Like I mentioned earlier, I had to leave a couple times today, to serve the Widows and go to my laundry, so I was slow to wrap (at nearly 12 hours), and the temps got too high at times, then sat under 200 for a few hours after I wrapped. So my expectations were that the flat would be overcooked and dry. This is a Wal-Mart Texan Excel Choice, 13.7 pounds before trimming, wet aging about 2 weeks. No injection, no dry bring. 1/4 inch fat cap trim, cooked fat side down. Kingsford Blue Bag with Apple chunks mixed in the charcoal chute (cooked ribs first).

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    Sure enough, the exterior was crusty, both from the higher temps (300 while I was feeding the Widows, at hours 9-11 of the cook), and the extended time (when the temp fell below 200 at hours 12-15 of the cook), and the flat was dry.
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    Did I mention yet that I bought a Brisket Sword? The 14" Wustof Brisket Slicer!!! IT CUT LIKE A DREAM!!!!
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    The Point is why I cook Brisket! And even overcooked, the Point was good!
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    I was surprised by the Lack of Smoke Ring? We have a well ventilated charcoal fire, with wood chunks, an ice cold brisket put on with a water pan. I deviated from my normal by NOT putting on an oil slather before the rub...maybe that lack of moisture on the meat itself caused the change? I'm accustomed to beautiful, dark rings both from my WSM and my stick-burner. I have 2 more practice brisket's to cook. Hopefully I'll learn more and more. The one I cook tomorrow will definately have oil slather. Let's see if that helps.

    I'm buying a new Pit Temp Control Device Monday. I'm cooking Brisket for 120 people on Thursday, and it would be great to have the pit temp's be spot on for that cook!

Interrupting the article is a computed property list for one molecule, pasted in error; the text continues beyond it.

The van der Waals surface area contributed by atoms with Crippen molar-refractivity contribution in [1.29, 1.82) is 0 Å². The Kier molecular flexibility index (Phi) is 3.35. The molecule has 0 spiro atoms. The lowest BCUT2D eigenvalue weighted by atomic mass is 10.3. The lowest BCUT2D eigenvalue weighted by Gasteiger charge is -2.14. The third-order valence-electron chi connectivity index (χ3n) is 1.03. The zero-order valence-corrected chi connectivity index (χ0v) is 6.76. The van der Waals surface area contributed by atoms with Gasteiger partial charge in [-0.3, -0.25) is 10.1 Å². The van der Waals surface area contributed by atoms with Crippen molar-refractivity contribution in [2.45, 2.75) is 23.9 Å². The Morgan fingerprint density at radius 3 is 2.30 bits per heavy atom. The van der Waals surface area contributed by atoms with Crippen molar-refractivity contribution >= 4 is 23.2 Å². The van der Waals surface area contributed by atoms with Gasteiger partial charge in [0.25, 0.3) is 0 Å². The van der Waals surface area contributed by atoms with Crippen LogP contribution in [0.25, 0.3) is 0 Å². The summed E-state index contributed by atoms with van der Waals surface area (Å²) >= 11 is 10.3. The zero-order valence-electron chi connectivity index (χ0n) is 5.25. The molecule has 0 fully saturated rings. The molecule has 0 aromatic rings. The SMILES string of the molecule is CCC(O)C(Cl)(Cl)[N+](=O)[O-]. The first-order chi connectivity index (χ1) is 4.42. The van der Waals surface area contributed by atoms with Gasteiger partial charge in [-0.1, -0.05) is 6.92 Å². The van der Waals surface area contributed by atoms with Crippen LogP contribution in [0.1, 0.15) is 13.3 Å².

I'm thinking CyberQ Wifi from BBQGuru.com, or Stoker from RockBarbque.com. They guy I bought the pit from has the Stoker, because it can control more than one pit at a time. (That's what I'm talking about! Fire up ALL our #theRibList smokers at once!)

    This is super fun!!!!

    Comment


    • richinlbrg
      richinlbrg commented
      Editing a comment
      You, sir, are I for YEARS of fun with that thing!! And MANY are in for good eats!


      NICE!

    #3
    That's going to be a great rig when you get all dialed in. But Lone Star beer, really? Need some Blackened Voodoo Lager - do they still brew that? Or Abita. Geaux Saints!

    Comment


    • PaulstheRibList
      PaulstheRibList commented
      Editing a comment
      Well, it was a tip of the hat to Texas, where my Bride hails from, where Brisket cooking is at its Zenith, and where I've bought my last 2 pits.

      #GeauxSaints

    • The Burn
      The Burn commented
      Editing a comment
      That's okay :-) I went to UT-Austin and lived in Dallas, and lived in New Orleans for law school in between (with my Dad and his wife living in LaPlace). When it comes to food, my 3 favorite cuisines are BBQ, Tex-Mex and Cajun. At least I've learned to make good BBQ - I really miss authentic Tex-Mex and a good crawfish boil or etoufee

    • PaulstheRibList
      PaulstheRibList commented
      Editing a comment
      @The_Burn, those are 3 great food categories! My wife is from Central Texas, and Loves Tex-Mex! Cajun food is so great. and thanks to AmazingRibs, our BBQ is getting better and better!

    #4
    Wow... Paul, just wow!

    thanks for the details!

    Comment


    • PaulstheRibList
      PaulstheRibList commented
      Editing a comment
      smarkley, I can't wait to master the wow on this little-bitty cooker!

      I'm thinking we should do a huge job and stuff this bad boy with Butts...maybe 30-40 of them in there?

    • smarkley
      smarkley commented
      Editing a comment
      It would be a feast worth remembering, no doubt!

    #5
    Paul = #myhero!

    Comment


      #6
      Looks awesome, that brisket looked really good. My last one didn't have a smoke ring either, it was weird, I cooked like all my others and nothing.

      Paint job looks great, and I could use one of those swords.

      Lone Star is ok, Abita is what my wife drinks, I like all of the Shiner's except that Ruby Red Grapefruit abomination they had a year or two ago.

      Comment